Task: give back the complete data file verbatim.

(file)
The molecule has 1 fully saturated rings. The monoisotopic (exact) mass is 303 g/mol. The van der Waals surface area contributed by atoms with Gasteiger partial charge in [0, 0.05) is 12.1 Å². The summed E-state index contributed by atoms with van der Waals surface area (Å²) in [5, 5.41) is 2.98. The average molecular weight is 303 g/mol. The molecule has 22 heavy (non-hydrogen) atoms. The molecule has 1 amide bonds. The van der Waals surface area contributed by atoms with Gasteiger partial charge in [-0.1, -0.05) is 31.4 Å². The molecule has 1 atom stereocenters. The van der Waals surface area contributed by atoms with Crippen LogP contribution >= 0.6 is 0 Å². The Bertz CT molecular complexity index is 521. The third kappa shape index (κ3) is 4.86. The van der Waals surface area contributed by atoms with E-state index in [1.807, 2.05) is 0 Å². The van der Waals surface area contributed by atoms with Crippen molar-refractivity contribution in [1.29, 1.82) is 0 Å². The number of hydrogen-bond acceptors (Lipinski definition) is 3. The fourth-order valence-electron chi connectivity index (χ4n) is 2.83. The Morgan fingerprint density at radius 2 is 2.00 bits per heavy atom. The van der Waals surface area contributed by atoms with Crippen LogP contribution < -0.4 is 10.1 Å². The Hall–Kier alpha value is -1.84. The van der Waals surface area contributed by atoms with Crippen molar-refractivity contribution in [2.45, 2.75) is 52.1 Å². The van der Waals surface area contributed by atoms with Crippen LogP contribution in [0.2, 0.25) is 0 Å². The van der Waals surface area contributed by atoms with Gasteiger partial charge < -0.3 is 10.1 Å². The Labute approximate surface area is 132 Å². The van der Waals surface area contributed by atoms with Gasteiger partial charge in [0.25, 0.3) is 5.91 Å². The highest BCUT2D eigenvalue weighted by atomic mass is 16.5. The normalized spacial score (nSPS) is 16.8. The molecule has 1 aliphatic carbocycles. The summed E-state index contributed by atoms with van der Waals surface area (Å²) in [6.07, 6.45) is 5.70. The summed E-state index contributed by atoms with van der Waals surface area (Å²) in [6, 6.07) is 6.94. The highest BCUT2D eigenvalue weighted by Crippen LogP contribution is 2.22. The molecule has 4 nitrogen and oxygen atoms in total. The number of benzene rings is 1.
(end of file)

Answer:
The molecule has 1 fully saturated rings. The monoisotopic (exact) mass is 303 g/mol. The van der Waals surface area contributed by atoms with Gasteiger partial charge in [0, 0.05) is 12.1 Å². The summed E-state index contributed by atoms with van der Waals surface area (Å²) in [5, 5.41) is 2.98. The average molecular weight is 303 g/mol. The molecule has 22 heavy (non-hydrogen) atoms. The molecule has 1 amide bonds. The van der Waals surface area contributed by atoms with Gasteiger partial charge in [-0.1, -0.05) is 31.4 Å². The molecule has 1 atom stereocenters. The van der Waals surface area contributed by atoms with Crippen LogP contribution >= 0.6 is 0 Å². The Bertz CT molecular complexity index is 521. The third kappa shape index (κ3) is 4.86. The van der Waals surface area contributed by atoms with E-state index in [1.807, 2.05) is 0 Å². The van der Waals surface area contributed by atoms with Crippen molar-refractivity contribution in [1.29, 1.82) is 0 Å². The number of hydrogen-bond acceptors (Lipinski definition) is 3. The fourth-order valence-electron chi connectivity index (χ4n) is 2.83. The Morgan fingerprint density at radius 2 is 2.00 bits per heavy atom. The van der Waals surface area contributed by atoms with Crippen LogP contribution < -0.4 is 10.1 Å². The Hall–Kier alpha value is -1.84. The van der Waals surface area contributed by atoms with Crippen molar-refractivity contribution in [2.45, 2.75) is 52.1 Å². The van der Waals surface area contributed by atoms with Crippen LogP contribution in [0.2, 0.25) is 0 Å². The van der Waals surface area contributed by atoms with Gasteiger partial charge < -0.3 is 10.1 Å². The Labute approximate surface area is 132 Å². The van der Waals surface area contributed by atoms with Gasteiger partial charge in [0.25, 0.3) is 5.91 Å². The highest BCUT2D eigenvalue weighted by atomic mass is 16.5. The normalized spacial score (nSPS) is 16.8. The molecule has 1 aliphatic carbocycles. The summed E-state index contributed by atoms with van der Waals surface area (Å²) in [6.07, 6.45) is 5.70. The summed E-state index contributed by atoms with van der Waals surface area (Å²) in [6, 6.07) is 6.94. The highest BCUT2D eigenvalue weighted by Crippen LogP contribution is 2.22. The molecule has 4 nitrogen and oxygen atoms in total. The number of benzene rings is 1.